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Re: [XHR] responseType "json"

From: Jarred Nicholls <jarred@sencha.com>
Date: Fri, 6 Jan 2012 16:28:54 -0500
Message-ID: <CANufG2PsapUERaSRC9NaUeSvjmjnOVGuw11WCgr3CbxF_FWZOQ@mail.gmail.com>
To: Boris Zbarsky <bzbarsky@mit.edu>
Cc: public-webapps@w3.org
On Fri, Jan 6, 2012 at 3:18 PM, Boris Zbarsky <bzbarsky@mit.edu> wrote:

> On 1/6/12 12:13 PM, Jarred Nicholls wrote:
>
>> WebKit is used in many walled garden environments, so we consider these
>> scenarios, but as a secondary goal to our primary goal of being a
>> standards compliant browser engine.  The point being, there will always
>> be content that's created solely for WebKit, so that's not a good
>> argument to make.  So generally speaking, if someone is aiming to create
>> content that's x-browser compatible, they'll do just that and use the
>> least common denominators.
>>
>
> People never aim to create content that's cross-browser compatible per se,
> with a tiny minority of exceptions.
>
> People aim to create content that reaches users.
>
> What that means is that right now people are busy authoring webkit-only
> websites on the open web because they think that webkit is the only UA that
> will ever matter on mobile.  And if you point out this assumption to these
> people, they will tell you right to your face that it's a perfectly
> justified assumption.  The problem is bad enough that both Trident and
> Gecko have seriously considered implementing support for some subset of
> -webkit CSS properties.  Note that "people" here includes divisions of
> Google.
>
> As a result, any time WebKit deviates from standards, that _will_ 100%
> guaranteed cause sites to be created that depend on those deviations; the
> other UAs then have the choice of not working on those sites or duplicating
> the deviations.
>
> We've seen all this before, circa 2001 or so.
>
> Maybe in this particular case it doesn't matter, and maybe the spec in
> this case should just change, but if so, please argue for that, as the rest
> of your mail does, not for the principle of shipping random spec violations
> just because you want to.


I think my entire mail was quite clear that the spec is inconsistent with
rfc4627 and perhaps that's where the changes need to happen, or else yield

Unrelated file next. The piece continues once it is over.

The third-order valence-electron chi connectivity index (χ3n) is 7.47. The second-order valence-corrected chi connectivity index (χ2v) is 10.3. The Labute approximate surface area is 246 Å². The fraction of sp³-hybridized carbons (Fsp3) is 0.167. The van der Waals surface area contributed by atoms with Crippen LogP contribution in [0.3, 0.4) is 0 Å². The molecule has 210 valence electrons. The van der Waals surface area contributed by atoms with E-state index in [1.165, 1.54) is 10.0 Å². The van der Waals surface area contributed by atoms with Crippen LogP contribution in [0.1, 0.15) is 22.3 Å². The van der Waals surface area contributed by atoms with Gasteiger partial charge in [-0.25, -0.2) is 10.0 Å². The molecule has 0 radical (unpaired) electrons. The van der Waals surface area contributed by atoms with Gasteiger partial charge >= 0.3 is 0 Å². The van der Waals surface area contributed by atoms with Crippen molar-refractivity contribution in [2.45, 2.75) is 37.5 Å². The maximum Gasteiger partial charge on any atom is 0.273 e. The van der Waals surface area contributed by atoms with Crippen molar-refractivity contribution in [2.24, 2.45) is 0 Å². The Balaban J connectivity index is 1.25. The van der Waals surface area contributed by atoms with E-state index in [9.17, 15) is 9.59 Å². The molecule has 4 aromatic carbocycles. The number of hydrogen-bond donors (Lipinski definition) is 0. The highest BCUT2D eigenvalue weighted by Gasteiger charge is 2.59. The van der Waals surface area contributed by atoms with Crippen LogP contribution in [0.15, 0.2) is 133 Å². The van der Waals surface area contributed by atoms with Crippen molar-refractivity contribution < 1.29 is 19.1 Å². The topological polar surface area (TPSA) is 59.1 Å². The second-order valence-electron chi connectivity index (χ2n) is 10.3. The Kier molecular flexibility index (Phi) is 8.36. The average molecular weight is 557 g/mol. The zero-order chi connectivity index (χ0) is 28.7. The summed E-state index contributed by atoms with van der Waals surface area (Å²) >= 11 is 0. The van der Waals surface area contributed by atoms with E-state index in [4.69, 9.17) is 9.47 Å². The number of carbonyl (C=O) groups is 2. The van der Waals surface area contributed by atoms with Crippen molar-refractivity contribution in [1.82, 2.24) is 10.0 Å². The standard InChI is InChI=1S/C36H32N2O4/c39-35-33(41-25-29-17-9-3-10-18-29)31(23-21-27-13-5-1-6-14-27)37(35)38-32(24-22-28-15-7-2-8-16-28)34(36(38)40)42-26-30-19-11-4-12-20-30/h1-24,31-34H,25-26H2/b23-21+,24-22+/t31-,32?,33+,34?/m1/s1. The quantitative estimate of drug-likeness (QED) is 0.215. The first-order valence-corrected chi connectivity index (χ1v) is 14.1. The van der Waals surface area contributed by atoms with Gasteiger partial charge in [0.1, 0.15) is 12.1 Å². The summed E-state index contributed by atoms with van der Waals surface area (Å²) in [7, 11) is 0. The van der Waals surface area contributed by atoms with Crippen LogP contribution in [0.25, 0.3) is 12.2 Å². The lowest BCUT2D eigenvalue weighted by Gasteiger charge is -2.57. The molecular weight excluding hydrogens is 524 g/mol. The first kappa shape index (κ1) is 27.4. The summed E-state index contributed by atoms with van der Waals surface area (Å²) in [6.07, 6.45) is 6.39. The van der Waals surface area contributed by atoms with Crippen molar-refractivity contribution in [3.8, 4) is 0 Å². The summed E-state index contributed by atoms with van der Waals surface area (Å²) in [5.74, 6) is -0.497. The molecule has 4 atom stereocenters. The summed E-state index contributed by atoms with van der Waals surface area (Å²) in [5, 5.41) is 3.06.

to it.  Let's not be dogmatic here, I'm just pointing out the obvious
disconnect.

This is an editor's draft of a spec, it's not a recommendation, so it's
hardly a violation of anything.  This is a 2-way street, and often times
it's the spec that needs to change, not the implementation.  The point is,
there needs to be a very compelling reason to breach the contract of a
media type's existing spec that would yield inconsistent results from the
rest of the web platform layers, and involve taking away functionality that
is working perfectly fine and can handle all the legit content that's
already out there (as rare as it might be).

Let's get Crockford on our side, let him know there's a lot of support for
banishing UTF-16 and UTF-32 forever and change rfc4627.


>   In general if WebKit wants to do special webkitty things in walled
> gardens that's fine.  Don't pollute the web with them if it can be avoided.
>  Same thing applies to other UAs, obviously.


IE and WebKit have gracefully handled UTF-32 for a long time in other parts
of the platform, and despite it being an "unsupported" codec of the HTML
spec, they've continued to do so.  I've had nothing to do with this, so I'm
not to be held responsible for its present perpetuation ;)  My argument is
focused around the JSON media type's spec, which blatantly contradicts.


>
>
> -Boris
>
>


-- 
................................................................

*Sencha*
Jarred Nicholls, Senior Software Architect
@jarrednicholls
<http://twitter.com/jarrednicholls>
Received on Friday, 6 January 2012 21:29:48 GMT

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